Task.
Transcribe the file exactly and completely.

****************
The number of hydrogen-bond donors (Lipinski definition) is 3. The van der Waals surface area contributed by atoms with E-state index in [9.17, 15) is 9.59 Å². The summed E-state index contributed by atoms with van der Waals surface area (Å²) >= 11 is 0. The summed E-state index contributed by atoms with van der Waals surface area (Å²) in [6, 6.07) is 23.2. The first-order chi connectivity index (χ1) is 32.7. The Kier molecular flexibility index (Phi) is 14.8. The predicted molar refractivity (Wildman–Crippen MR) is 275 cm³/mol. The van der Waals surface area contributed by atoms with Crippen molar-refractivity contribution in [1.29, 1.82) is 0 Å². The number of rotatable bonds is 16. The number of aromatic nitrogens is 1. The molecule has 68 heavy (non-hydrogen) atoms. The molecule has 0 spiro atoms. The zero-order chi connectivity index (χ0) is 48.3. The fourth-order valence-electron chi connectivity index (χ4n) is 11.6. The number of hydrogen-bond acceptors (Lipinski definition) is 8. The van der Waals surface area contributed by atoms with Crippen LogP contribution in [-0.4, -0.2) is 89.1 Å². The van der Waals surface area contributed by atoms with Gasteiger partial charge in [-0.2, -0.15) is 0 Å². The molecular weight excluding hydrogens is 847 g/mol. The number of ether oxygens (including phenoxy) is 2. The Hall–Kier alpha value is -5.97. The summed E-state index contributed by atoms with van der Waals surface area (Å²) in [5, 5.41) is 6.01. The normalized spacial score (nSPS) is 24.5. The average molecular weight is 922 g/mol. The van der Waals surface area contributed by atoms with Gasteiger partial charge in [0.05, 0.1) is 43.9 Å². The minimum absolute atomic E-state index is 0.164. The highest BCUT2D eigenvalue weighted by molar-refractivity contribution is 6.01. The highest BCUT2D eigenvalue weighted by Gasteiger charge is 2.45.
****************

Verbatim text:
The number of hydrogen-bond donors (Lipinski definition) is 3. The van der Waals surface area contributed by atoms with E-state index in [9.17, 15) is 9.59 Å². The summed E-state index contributed by atoms with van der Waals surface area (Å²) >= 11 is 0. The summed E-state index contributed by atoms with van der Waals surface area (Å²) in [6, 6.07) is 23.2. The first-order chi connectivity index (χ1) is 32.7. The Kier molecular flexibility index (Phi) is 14.8. The predicted molar refractivity (Wildman–Crippen MR) is 275 cm³/mol. The van der Waals surface area contributed by atoms with Crippen molar-refractivity contribution in [1.29, 1.82) is 0 Å². The number of rotatable bonds is 16. The number of aromatic nitrogens is 1. The molecule has 68 heavy (non-hydrogen) atoms. The molecule has 0 spiro atoms. The zero-order chi connectivity index (χ0) is 48.3. The fourth-order valence-electron chi connectivity index (χ4n) is 11.6. The number of hydrogen-bond acceptors (Lipinski definition) is 8. The van der Waals surface area contributed by atoms with Crippen LogP contribution in [-0.4, -0.2) is 89.1 Å². The van der Waals surface area contributed by atoms with Gasteiger partial charge in [-0.2, -0.15) is 0 Å². The molecular weight excluding hydrogens is 847 g/mol. The number of ether oxygens (including phenoxy) is 2. The Hall–Kier alpha value is -5.97. The summed E-state index contributed by atoms with van der Waals surface area (Å²) in [5, 5.41) is 6.01. The normalized spacial score (nSPS) is 24.5. The average molecular weight is 922 g/mol. The van der Waals surface area contributed by atoms with Gasteiger partial charge in [0.05, 0.1) is 43.9 Å². The minimum absolute atomic E-state index is 0.164. The highest BCUT2D eigenvalue weighted by molar-refractivity contribution is 6.01. The highest BCUT2D eigenvalue weighted by Gasteiger charge is 2.45.